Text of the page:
Rush Mountain Adventure Park | Cave Geology
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Cave Geology

Black Hills Cave System

The Black Hills region is home to some of the most unique caves in the world. They are among the world’s most interesting because of their age, evolutionary history, rare formations and complexity. All are precious natural gifts that we may enjoy today and must protect for future generations.

Sharing the common bonds of their origin, each is unique in its own way. Located in a band of limestone rock called the pahasapa limestone, the caves encircle the central granite core of the Black Hills. This limestone was created during the Mississippian Period, approximately 360 to 330 million years ago on the bottom of an ancient sea.

The present day caves were greatly affected by five events in the area’s geologic past.

First, the limestone rock was modified by a variety of chemical processes.

Second, an early cave and karst system developed in the young limestone rock.

Third, the limestone and early caves were buried by other layers of sedimentary rock. They laid dormant and preserved from approximately 320 million years ago until 60 million years ago.

Fourth, the central granite of the Black Hills was slowly pushed up from 60 to 40 million years ago. The long-dormant limestone was subjected to lifting, cracking and the slowly circulating, acidic groundwater. During this phase the dissolving process of cave building was renewed. It was during this era that the caves as we now know them developed.

Fifth, periodic episodes of flooding and draining further modified the caves until a long-term lowering of the water table caused them to drain. Before and after they drained, the speleothems (decorative cave formations) were deposited above and below the water table.

These processes and events set the stage for the caves that we see today. All are located in the papsapa limetone outcrop belt. Most orient themselves along lines that radiate outward from the central Black Hills. Like the spokes of a wheel, these cracks developed in the limestone as it was lifted. A case in point is Rushmore Cave. Located due east of Harney Peak (the approximate center of the Black Hills), its passages run in an east-west line. Circling the region like the numbers on the face of a clock, the cave passages orient themselves like the hand of a clock – with the predominate and most numerous passages – pointing toward and aligning with a line radiating from the central Black Hills region.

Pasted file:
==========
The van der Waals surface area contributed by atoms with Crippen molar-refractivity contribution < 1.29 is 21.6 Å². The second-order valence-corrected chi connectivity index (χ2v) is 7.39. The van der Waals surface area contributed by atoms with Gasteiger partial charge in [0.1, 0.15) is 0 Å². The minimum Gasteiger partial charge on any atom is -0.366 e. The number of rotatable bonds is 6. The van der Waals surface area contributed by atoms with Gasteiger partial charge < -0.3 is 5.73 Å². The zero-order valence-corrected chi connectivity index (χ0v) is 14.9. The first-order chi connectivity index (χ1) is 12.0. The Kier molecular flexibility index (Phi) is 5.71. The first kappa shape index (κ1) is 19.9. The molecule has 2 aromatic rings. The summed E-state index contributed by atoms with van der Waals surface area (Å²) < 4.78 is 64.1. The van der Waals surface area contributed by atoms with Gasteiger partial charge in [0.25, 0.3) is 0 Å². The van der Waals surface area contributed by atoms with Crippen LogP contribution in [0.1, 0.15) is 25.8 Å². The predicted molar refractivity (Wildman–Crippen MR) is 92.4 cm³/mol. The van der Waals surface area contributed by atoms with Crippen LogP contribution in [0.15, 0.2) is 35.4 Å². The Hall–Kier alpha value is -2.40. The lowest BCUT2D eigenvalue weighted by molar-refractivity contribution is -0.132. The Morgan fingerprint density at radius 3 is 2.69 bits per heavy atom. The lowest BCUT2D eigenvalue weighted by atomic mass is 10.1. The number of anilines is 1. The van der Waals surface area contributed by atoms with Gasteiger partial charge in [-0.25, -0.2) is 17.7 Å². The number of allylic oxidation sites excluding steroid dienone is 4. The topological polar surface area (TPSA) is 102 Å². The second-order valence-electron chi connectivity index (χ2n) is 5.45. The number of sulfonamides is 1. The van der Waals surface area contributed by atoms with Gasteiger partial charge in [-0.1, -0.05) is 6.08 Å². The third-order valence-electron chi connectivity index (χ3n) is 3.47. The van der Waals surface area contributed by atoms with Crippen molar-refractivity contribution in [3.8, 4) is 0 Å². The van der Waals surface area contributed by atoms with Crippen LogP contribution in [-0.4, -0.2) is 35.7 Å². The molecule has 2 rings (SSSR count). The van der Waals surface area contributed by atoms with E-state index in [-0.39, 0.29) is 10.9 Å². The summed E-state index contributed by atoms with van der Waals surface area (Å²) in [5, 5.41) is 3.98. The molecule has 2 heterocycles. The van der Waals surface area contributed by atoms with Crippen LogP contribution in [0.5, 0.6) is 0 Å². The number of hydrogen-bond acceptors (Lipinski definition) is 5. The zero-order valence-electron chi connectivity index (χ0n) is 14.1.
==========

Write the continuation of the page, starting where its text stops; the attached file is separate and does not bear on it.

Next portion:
Generally speaking, caves are a young and short-lived geological phenomenon. The very solutional and erosional processes that create them will eventually destroy them. Therefore their age is usually in mere millions and tens of millions of years. The Black Hills region is an exception. Many area caves intersect and contain portions of the 320+ million year old Mississippian cave systems, and there is evidence that the present day cracking planes were partially inherited from older rock structures. The most recent era of cave development started about 60 million years ago , making them old even by geologic standards. Part of the reason that these caves are so old is that the rock (pahasapa limestone) is sandwiched between other layers of sedimentary rock and thus partially protected from the forces of erosion.

The Black Hills limestone was created during the Mississippian Period, approximately 360 to 330 million years ago on the bottom of an ancient sea. The present day caves were greatly affected by five events in the area’s geologic past.

Sharing this common ancestry and a variety of inherited traits, local geological conditions has caused each to be uniquely different! Some are three dimensional rectilinear mazes containing many miles, possibly hundreds of miles of passages, compacted beneath a relatively few square miles of surface land. Others are small and localized. Some contain walls and ceiling coated with calcite crystals of stunning beauty. Many contain the familiar dripstone formations such as stalactites, stalagmites and flowstone. While others host rare formations such as boxwork, aragonite and helictites.

Our knowledge of caves is far from complete. Ongoing exploration and research continues to expand our understanding of this mysterious underground world. Some consider it an “underground wilderness” – a new frontier to be explored and understood. It is also a very fragile environment that we must protect and preserve for future generations. Please treat all caves with the respect worthy of an ancient and treasured resource that can never be replaced.